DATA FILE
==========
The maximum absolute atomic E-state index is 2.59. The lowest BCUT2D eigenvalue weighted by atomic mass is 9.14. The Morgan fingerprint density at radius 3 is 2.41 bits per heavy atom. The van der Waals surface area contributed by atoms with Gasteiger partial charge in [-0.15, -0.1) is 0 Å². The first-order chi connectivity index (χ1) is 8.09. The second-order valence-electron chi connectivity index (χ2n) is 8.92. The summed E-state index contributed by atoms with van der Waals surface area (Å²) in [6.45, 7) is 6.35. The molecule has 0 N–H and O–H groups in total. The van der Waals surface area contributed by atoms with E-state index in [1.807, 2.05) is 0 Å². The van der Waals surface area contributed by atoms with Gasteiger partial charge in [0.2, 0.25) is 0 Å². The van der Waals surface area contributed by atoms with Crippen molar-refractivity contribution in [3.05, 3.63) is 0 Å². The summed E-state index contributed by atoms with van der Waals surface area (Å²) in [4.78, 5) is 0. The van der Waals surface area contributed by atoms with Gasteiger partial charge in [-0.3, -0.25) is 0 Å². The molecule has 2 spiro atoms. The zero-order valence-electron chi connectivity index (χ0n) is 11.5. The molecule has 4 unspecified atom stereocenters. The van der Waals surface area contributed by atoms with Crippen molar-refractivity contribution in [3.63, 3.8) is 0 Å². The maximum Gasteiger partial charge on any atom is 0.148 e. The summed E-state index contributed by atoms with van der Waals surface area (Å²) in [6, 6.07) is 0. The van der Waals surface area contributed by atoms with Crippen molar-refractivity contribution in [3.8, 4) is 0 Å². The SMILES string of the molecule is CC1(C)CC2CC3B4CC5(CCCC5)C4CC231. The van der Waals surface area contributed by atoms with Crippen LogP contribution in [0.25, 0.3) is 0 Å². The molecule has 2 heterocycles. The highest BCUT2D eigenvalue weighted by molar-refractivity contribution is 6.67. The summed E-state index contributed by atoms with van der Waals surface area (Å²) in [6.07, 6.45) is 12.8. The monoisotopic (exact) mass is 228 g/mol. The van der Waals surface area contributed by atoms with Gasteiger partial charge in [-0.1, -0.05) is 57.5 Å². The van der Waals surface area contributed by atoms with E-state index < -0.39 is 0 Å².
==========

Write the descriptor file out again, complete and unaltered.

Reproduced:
The maximum absolute atomic E-state index is 2.59. The lowest BCUT2D eigenvalue weighted by atomic mass is 9.14. The Morgan fingerprint density at radius 3 is 2.41 bits per heavy atom. The van der Waals surface area contributed by atoms with Gasteiger partial charge in [-0.15, -0.1) is 0 Å². The first-order chi connectivity index (χ1) is 8.09. The second-order valence-electron chi connectivity index (χ2n) is 8.92. The summed E-state index contributed by atoms with van der Waals surface area (Å²) in [6.45, 7) is 6.35. The molecule has 0 N–H and O–H groups in total. The van der Waals surface area contributed by atoms with E-state index in [1.807, 2.05) is 0 Å². The van der Waals surface area contributed by atoms with Gasteiger partial charge in [0.2, 0.25) is 0 Å². The van der Waals surface area contributed by atoms with Crippen molar-refractivity contribution in [3.05, 3.63) is 0 Å². The summed E-state index contributed by atoms with van der Waals surface area (Å²) in [4.78, 5) is 0. The van der Waals surface area contributed by atoms with Gasteiger partial charge in [-0.3, -0.25) is 0 Å². The molecule has 2 spiro atoms. The zero-order valence-electron chi connectivity index (χ0n) is 11.5. The molecule has 4 unspecified atom stereocenters. The van der Waals surface area contributed by atoms with Crippen molar-refractivity contribution in [3.63, 3.8) is 0 Å². The maximum Gasteiger partial charge on any atom is 0.148 e. The summed E-state index contributed by atoms with van der Waals surface area (Å²) in [6, 6.07) is 0. The van der Waals surface area contributed by atoms with Crippen molar-refractivity contribution in [3.8, 4) is 0 Å². The SMILES string of the molecule is CC1(C)CC2CC3B4CC5(CCCC5)C4CC231. The van der Waals surface area contributed by atoms with Crippen LogP contribution in [0.25, 0.3) is 0 Å². The molecule has 2 heterocycles. The highest BCUT2D eigenvalue weighted by molar-refractivity contribution is 6.67. The summed E-state index contributed by atoms with van der Waals surface area (Å²) in [6.07, 6.45) is 12.8. The monoisotopic (exact) mass is 228 g/mol. The van der Waals surface area contributed by atoms with Gasteiger partial charge in [-0.1, -0.05) is 57.5 Å². The van der Waals surface area contributed by atoms with E-state index < -0.39 is 0 Å².